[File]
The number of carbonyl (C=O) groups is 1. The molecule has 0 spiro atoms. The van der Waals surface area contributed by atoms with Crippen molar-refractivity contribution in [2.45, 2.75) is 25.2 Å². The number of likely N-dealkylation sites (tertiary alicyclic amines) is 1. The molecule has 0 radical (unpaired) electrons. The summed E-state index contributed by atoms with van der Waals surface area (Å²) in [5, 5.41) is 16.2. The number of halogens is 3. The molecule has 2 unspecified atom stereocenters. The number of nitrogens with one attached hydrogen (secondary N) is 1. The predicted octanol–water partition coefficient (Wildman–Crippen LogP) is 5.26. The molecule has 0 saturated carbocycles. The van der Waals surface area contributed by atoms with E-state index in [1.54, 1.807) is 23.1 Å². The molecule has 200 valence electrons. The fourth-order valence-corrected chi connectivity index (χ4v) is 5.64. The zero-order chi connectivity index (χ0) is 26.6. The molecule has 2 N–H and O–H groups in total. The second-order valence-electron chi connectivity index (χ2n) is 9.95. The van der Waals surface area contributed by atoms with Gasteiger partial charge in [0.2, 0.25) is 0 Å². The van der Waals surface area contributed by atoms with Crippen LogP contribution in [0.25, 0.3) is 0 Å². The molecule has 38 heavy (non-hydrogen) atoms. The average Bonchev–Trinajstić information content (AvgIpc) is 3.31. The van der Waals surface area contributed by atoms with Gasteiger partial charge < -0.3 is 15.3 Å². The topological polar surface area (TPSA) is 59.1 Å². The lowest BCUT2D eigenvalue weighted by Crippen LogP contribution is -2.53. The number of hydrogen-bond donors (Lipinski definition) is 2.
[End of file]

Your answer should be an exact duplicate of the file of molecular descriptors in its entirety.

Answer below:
The number of carbonyl (C=O) groups is 1. The molecule has 0 spiro atoms. The van der Waals surface area contributed by atoms with Crippen molar-refractivity contribution in [2.45, 2.75) is 25.2 Å². The number of likely N-dealkylation sites (tertiary alicyclic amines) is 1. The molecule has 0 radical (unpaired) electrons. The summed E-state index contributed by atoms with van der Waals surface area (Å²) in [5, 5.41) is 16.2. The number of halogens is 3. The molecule has 2 unspecified atom stereocenters. The number of nitrogens with one attached hydrogen (secondary N) is 1. The predicted octanol–water partition coefficient (Wildman–Crippen LogP) is 5.26. The molecule has 0 saturated carbocycles. The van der Waals surface area contributed by atoms with E-state index in [1.54, 1.807) is 23.1 Å². The molecule has 200 valence electrons. The fourth-order valence-corrected chi connectivity index (χ4v) is 5.64. The zero-order chi connectivity index (χ0) is 26.6. The molecule has 2 N–H and O–H groups in total. The second-order valence-electron chi connectivity index (χ2n) is 9.95. The van der Waals surface area contributed by atoms with Gasteiger partial charge in [0.2, 0.25) is 0 Å². The van der Waals surface area contributed by atoms with Crippen LogP contribution in [0.25, 0.3) is 0 Å². The molecule has 38 heavy (non-hydrogen) atoms. The average Bonchev–Trinajstić information content (AvgIpc) is 3.31. The van der Waals surface area contributed by atoms with Gasteiger partial charge < -0.3 is 15.3 Å². The topological polar surface area (TPSA) is 59.1 Å². The lowest BCUT2D eigenvalue weighted by Crippen LogP contribution is -2.53. The number of hydrogen-bond donors (Lipinski definition) is 2.